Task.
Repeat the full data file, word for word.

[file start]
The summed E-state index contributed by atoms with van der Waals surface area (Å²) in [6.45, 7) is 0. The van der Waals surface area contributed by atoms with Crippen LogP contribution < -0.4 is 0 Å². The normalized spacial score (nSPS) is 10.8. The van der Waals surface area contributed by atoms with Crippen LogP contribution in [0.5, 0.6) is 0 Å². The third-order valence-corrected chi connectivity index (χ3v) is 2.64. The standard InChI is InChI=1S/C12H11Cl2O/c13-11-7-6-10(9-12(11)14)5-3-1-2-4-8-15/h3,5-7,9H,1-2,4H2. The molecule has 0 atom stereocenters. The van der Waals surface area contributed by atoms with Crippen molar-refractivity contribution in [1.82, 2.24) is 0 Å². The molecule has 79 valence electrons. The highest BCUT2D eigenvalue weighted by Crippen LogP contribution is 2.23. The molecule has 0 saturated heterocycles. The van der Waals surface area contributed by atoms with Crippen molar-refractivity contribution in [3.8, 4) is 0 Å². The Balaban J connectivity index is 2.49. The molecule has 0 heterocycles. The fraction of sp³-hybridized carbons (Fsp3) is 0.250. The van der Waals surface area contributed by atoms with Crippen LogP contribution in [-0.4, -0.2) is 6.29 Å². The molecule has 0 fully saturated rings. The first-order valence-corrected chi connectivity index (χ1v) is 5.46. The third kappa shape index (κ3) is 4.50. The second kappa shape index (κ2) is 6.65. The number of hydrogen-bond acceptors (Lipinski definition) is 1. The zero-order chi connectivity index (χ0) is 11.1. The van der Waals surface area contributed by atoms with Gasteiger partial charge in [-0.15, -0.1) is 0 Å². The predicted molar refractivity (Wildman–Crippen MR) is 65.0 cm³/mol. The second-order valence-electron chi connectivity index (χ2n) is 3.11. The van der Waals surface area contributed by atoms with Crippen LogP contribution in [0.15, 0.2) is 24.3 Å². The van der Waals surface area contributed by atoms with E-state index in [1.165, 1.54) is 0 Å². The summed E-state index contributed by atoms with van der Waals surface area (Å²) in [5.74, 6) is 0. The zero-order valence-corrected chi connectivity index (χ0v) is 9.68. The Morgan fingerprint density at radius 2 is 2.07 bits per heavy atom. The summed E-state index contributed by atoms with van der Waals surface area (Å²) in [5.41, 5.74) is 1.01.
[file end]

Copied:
The summed E-state index contributed by atoms with van der Waals surface area (Å²) in [6.45, 7) is 0. The van der Waals surface area contributed by atoms with Crippen LogP contribution < -0.4 is 0 Å². The normalized spacial score (nSPS) is 10.8. The van der Waals surface area contributed by atoms with Crippen LogP contribution in [0.5, 0.6) is 0 Å². The third-order valence-corrected chi connectivity index (χ3v) is 2.64. The standard InChI is InChI=1S/C12H11Cl2O/c13-11-7-6-10(9-12(11)14)5-3-1-2-4-8-15/h3,5-7,9H,1-2,4H2. The molecule has 0 atom stereocenters. The van der Waals surface area contributed by atoms with Crippen molar-refractivity contribution in [1.82, 2.24) is 0 Å². The molecule has 79 valence electrons. The highest BCUT2D eigenvalue weighted by Crippen LogP contribution is 2.23. The molecule has 0 saturated heterocycles. The van der Waals surface area contributed by atoms with Crippen molar-refractivity contribution in [3.8, 4) is 0 Å². The Balaban J connectivity index is 2.49. The molecule has 0 heterocycles. The fraction of sp³-hybridized carbons (Fsp3) is 0.250. The van der Waals surface area contributed by atoms with Crippen LogP contribution in [-0.4, -0.2) is 6.29 Å². The molecule has 0 fully saturated rings. The first-order valence-corrected chi connectivity index (χ1v) is 5.46. The third kappa shape index (κ3) is 4.50. The second kappa shape index (κ2) is 6.65. The number of hydrogen-bond acceptors (Lipinski definition) is 1. The zero-order chi connectivity index (χ0) is 11.1. The van der Waals surface area contributed by atoms with Gasteiger partial charge in [-0.15, -0.1) is 0 Å². The predicted molar refractivity (Wildman–Crippen MR) is 65.0 cm³/mol. The second-order valence-electron chi connectivity index (χ2n) is 3.11. The van der Waals surface area contributed by atoms with Crippen LogP contribution in [0.15, 0.2) is 24.3 Å². The van der Waals surface area contributed by atoms with E-state index in [1.165, 1.54) is 0 Å². The summed E-state index contributed by atoms with van der Waals surface area (Å²) in [5.74, 6) is 0. The zero-order valence-corrected chi connectivity index (χ0v) is 9.68. The Morgan fingerprint density at radius 2 is 2.07 bits per heavy atom. The summed E-state index contributed by atoms with van der Waals surface area (Å²) in [5.41, 5.74) is 1.01.